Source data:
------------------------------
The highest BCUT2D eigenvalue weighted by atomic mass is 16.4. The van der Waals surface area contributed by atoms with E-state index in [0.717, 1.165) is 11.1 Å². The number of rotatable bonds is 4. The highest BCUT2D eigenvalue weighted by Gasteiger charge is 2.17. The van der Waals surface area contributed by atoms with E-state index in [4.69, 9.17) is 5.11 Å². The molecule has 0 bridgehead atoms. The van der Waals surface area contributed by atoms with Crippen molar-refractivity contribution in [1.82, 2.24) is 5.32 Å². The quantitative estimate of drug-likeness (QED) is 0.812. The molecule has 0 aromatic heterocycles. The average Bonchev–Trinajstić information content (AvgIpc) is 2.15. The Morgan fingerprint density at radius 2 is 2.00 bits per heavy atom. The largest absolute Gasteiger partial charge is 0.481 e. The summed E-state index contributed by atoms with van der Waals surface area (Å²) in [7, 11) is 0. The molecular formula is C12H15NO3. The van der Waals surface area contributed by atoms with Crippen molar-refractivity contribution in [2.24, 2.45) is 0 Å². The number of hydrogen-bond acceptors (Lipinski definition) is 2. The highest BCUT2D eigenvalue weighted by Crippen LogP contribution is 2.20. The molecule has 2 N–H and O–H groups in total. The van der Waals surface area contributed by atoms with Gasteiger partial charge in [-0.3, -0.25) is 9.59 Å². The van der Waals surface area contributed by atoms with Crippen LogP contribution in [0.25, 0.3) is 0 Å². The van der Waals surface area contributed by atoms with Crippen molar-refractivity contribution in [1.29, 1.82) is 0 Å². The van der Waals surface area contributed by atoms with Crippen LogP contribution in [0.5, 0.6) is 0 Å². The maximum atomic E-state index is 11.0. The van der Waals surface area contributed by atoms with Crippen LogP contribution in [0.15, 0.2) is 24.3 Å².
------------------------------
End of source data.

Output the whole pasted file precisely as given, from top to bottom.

The highest BCUT2D eigenvalue weighted by atomic mass is 16.4. The van der Waals surface area contributed by atoms with E-state index in [0.717, 1.165) is 11.1 Å². The number of rotatable bonds is 4. The highest BCUT2D eigenvalue weighted by Gasteiger charge is 2.17. The van der Waals surface area contributed by atoms with E-state index in [4.69, 9.17) is 5.11 Å². The molecule has 0 bridgehead atoms. The van der Waals surface area contributed by atoms with Crippen molar-refractivity contribution in [1.82, 2.24) is 5.32 Å². The quantitative estimate of drug-likeness (QED) is 0.812. The molecule has 0 aromatic heterocycles. The average Bonchev–Trinajstić information content (AvgIpc) is 2.15. The Morgan fingerprint density at radius 2 is 2.00 bits per heavy atom. The largest absolute Gasteiger partial charge is 0.481 e. The summed E-state index contributed by atoms with van der Waals surface area (Å²) in [7, 11) is 0. The molecular formula is C12H15NO3. The van der Waals surface area contributed by atoms with Crippen molar-refractivity contribution in [2.24, 2.45) is 0 Å². The number of hydrogen-bond acceptors (Lipinski definition) is 2. The highest BCUT2D eigenvalue weighted by Crippen LogP contribution is 2.20. The molecule has 2 N–H and O–H groups in total. The van der Waals surface area contributed by atoms with Gasteiger partial charge in [-0.3, -0.25) is 9.59 Å². The van der Waals surface area contributed by atoms with Crippen LogP contribution in [0.25, 0.3) is 0 Å². The van der Waals surface area contributed by atoms with Crippen molar-refractivity contribution in [1.29, 1.82) is 0 Å². The van der Waals surface area contributed by atoms with Crippen LogP contribution in [0.5, 0.6) is 0 Å². The maximum atomic E-state index is 11.0. The van der Waals surface area contributed by atoms with Crippen LogP contribution in [0.15, 0.2) is 24.3 Å².